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Application Service Providers Put A Different Spin On Outsourcing

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Application Service Providers Put A Different Spin On Outsourcing


Application service providers (ASPs) are assuming a new role, allowing insurers to outsource the development of software applications that help boost productivity and bolster the bottom line, says one expert.

Henry Padilla, manager, management solution services for New York-based Deloitte & Touche LLP, said that thanks to ASPs, instead of outsourcing processing of insurance policies and claims, carriers can outsource the development, deployment and maintenance of key software applications. He spoke at techDEC, the Tech Decisions Exposition & Conference, sponsored by the National Underwriter Company, and held here last month.

“ASPs have proliferated in recent years,” said Padilla, citing “a lot of growth in that area.” He added that a number of ASPs have specialized in vertical markets, such as insurance and specific functionality.

An ASP provides access to and support for software applications–”from e-mail packages to incident reporting to full policy and claims administration,” Padilla explained. He cited Yahoo! as an example of an ASP, along with Internet Service providers such as America Online.

The ASP will usually host these applications at a remote facility on an infrastructure that is maintained by them, he continued. Access is typically gained via the World Wide Web or a virtual private network.

Driving the growth in ASPs is the fact that software vendors see it as a way to enhance their revenue and support capabilities, said Padilla. On the customer side, companies see value in outsourcing certain applications to reduce costs and to enable the company to move focus and manpower away from software development and maintenance, and toward other, more critical areas.

“You usually dont see a company totally outsourcing everything to an ASP,” Padilla remarked. “ASPs arent going to totally transform the way we do business. Where it makes sense [to use an ASP], it will streamline operations.”

Historically, said Padilla, ASPs have catered to smaller companies that needed additional IT support. The growth, however, is expected to be in large companies that want to cut IT support costs. In insurance, he added, many ASPs are reporting growth in the “small-to-mid-market.”

Typical services delivered via the ASP mode include e-mail, payroll, document storage and online collaboration, Padilla observed. “In insurance, claims applications have been a traditional focus.”

More recently, however, Web-based rating/quoting and underwriting engines have gained popularity, he said.

Policy administration, decision analytics, policy printing and check issuance applications are also available. “These arent as big, but theyre getting there,” Padilla pointed out.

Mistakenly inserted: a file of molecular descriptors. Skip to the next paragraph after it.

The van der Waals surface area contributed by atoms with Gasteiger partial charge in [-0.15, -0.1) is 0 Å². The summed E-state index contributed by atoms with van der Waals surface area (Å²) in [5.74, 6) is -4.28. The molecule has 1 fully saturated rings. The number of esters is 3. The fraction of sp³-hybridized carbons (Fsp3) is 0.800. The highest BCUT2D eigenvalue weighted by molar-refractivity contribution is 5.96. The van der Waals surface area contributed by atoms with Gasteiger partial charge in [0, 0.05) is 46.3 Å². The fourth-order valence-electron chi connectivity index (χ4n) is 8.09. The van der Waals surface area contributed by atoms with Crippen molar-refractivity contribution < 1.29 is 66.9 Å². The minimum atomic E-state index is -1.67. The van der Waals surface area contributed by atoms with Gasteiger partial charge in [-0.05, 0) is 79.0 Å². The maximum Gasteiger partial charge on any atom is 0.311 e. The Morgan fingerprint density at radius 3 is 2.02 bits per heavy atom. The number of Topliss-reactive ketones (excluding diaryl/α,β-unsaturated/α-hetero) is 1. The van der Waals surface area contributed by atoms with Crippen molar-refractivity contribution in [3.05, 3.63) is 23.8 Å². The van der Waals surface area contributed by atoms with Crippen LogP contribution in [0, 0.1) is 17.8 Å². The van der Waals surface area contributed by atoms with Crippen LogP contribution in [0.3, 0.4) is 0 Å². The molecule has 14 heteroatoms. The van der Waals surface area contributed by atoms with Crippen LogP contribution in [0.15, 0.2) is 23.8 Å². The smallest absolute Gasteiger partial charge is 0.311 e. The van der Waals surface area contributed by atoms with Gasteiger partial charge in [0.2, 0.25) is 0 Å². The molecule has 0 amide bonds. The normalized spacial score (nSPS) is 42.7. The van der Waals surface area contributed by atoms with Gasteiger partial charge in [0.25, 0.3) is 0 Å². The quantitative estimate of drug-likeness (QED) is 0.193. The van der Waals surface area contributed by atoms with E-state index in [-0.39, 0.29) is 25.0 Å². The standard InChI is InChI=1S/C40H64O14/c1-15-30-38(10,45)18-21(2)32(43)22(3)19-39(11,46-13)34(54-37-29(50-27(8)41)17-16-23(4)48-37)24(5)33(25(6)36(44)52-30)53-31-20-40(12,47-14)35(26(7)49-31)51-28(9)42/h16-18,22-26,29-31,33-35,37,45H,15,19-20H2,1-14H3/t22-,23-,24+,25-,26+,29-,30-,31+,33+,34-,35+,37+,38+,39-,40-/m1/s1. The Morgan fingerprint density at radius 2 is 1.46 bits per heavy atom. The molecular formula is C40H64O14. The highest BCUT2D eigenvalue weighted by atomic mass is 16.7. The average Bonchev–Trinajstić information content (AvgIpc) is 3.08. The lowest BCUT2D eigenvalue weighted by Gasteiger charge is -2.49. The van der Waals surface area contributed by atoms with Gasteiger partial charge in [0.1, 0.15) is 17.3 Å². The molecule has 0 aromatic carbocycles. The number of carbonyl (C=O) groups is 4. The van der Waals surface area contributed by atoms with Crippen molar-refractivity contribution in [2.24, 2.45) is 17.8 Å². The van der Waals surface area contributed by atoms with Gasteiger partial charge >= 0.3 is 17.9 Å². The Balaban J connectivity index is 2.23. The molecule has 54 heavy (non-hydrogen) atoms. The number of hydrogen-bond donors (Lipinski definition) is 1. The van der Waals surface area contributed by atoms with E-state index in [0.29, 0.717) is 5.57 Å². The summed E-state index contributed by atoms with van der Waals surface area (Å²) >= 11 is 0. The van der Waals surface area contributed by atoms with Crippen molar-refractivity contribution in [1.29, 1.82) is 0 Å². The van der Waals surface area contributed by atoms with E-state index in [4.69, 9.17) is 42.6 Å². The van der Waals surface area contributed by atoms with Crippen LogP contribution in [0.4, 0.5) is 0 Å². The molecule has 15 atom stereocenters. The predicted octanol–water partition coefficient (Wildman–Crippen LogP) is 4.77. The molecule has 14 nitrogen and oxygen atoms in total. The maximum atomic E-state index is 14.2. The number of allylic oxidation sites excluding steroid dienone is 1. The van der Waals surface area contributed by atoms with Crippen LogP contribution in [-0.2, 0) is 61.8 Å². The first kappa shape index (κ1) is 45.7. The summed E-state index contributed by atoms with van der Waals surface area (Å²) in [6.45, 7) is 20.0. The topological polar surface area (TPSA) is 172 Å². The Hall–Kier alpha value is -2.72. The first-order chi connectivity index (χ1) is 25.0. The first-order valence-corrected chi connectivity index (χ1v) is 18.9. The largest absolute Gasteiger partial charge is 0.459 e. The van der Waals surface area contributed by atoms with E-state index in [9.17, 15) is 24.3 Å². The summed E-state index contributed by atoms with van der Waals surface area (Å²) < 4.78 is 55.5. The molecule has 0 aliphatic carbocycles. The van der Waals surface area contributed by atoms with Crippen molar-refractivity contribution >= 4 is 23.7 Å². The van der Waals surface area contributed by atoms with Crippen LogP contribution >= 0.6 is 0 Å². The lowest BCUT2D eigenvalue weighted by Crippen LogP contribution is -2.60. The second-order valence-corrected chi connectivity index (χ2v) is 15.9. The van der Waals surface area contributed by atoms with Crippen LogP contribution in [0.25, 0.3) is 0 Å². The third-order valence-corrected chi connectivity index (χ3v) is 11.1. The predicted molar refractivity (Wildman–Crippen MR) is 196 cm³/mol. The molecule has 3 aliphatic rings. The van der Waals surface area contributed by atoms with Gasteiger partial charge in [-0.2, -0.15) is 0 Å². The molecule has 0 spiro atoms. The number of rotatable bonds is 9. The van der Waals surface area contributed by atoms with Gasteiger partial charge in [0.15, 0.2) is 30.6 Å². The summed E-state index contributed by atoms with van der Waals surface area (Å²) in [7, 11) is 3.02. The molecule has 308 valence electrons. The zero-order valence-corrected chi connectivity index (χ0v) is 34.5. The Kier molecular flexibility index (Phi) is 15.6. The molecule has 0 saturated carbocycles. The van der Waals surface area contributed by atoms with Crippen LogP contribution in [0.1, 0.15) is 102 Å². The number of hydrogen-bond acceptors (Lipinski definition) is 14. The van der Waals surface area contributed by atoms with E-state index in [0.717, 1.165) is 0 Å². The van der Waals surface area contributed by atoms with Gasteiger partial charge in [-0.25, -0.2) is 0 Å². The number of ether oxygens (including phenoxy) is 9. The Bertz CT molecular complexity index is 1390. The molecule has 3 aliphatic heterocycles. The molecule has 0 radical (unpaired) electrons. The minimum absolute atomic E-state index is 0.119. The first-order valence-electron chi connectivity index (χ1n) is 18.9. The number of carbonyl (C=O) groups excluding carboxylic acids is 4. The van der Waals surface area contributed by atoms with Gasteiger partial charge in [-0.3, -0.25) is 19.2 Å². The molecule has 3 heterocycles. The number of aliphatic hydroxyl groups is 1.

Cost reduction and timeliness are primary reasons why carriers consider using ASPs, said Padilla. “Companies find that as they grow, they cant expand these areas as quickly [as they need to].”

ASP-delivered services and applications enhance revenue in a number of ways, Padilla noted. These include: increasing speed to market, supporting new lines of business, enhancing customer support, enabling strategic partnerships, enhancing ability to integrate systems of acquired companies, and enhanced internal collaboration.

Padilla said the trend toward requiring a minimum one-year payback on company expenditures in IT is something he is seeing “a lot.” In calculating possible return on investment from using an ASP, the first step is to determine your reasons for considering using an ASP approach, he said.

“Assess an ASP approach as an option. Compare it against the traditional software license approach,” Padilla advised. Companies must also factor in the associated costs–both immediate and ongoing. These include one-time, up-front costs, needed improvements to the infrastructure, licensing fees, and costs for data conversion and integration, he noted.

Padilla recommended that potential ASP users also consider risk issues, such as whether or not the vendor is well established and how flexible and scalable the application will be in the companys environment.

Service agreements from ASPs typically include provisions for application availability, 24 x 7 support, and configuration, said Padilla. Security is an issue, he added, so include provisions for ongoing attack and penetration studies.

There are also limitations to be considered in regard to the ASP model, he noted. These include limited customizations to the software, since ASPs have many customers and cant always provide high levels of customization. Other limiting factors include bandwidth and connectivity needs, having less control over backups, and not having raw data available for analytical purposes, he said.

Reproduced from National Underwriter Life & Health/Financial Services Edition, October 7, 2002. Copyright 2002 by The National Underwriter Company in the serial publication. All rights reserved.Copyright in this article as an independent work may be held by the author.


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